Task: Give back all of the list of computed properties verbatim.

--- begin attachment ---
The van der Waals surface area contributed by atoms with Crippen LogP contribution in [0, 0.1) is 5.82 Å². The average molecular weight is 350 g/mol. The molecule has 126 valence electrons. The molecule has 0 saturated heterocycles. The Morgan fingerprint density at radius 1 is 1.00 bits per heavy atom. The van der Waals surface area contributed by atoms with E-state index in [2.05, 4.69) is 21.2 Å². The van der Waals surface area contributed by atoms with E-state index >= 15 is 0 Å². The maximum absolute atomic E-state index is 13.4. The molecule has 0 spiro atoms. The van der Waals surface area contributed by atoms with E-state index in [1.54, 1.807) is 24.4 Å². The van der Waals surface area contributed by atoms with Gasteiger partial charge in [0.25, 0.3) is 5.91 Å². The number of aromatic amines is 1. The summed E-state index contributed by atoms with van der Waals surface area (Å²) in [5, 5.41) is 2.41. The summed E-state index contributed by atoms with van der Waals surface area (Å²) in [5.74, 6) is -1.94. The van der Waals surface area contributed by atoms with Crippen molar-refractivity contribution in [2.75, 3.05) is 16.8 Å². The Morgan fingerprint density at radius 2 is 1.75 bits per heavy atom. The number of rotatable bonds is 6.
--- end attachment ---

The van der Waals surface area contributed by atoms with Crippen LogP contribution in [0, 0.1) is 5.82 Å². The average molecular weight is 350 g/mol. The molecule has 126 valence electrons. The molecule has 0 saturated heterocycles. The Morgan fingerprint density at radius 1 is 1.00 bits per heavy atom. The van der Waals surface area contributed by atoms with E-state index in [2.05, 4.69) is 21.2 Å². The van der Waals surface area contributed by atoms with E-state index >= 15 is 0 Å². The maximum absolute atomic E-state index is 13.4. The molecule has 0 spiro atoms. The van der Waals surface area contributed by atoms with E-state index in [1.54, 1.807) is 24.4 Å². The van der Waals surface area contributed by atoms with Gasteiger partial charge in [0.25, 0.3) is 5.91 Å². The number of aromatic amines is 1. The summed E-state index contributed by atoms with van der Waals surface area (Å²) in [5, 5.41) is 2.41. The summed E-state index contributed by atoms with van der Waals surface area (Å²) in [5.74, 6) is -1.94. The van der Waals surface area contributed by atoms with Crippen molar-refractivity contribution in [2.75, 3.05) is 16.8 Å². The Morgan fingerprint density at radius 2 is 1.75 bits per heavy atom. The number of rotatable bonds is 6.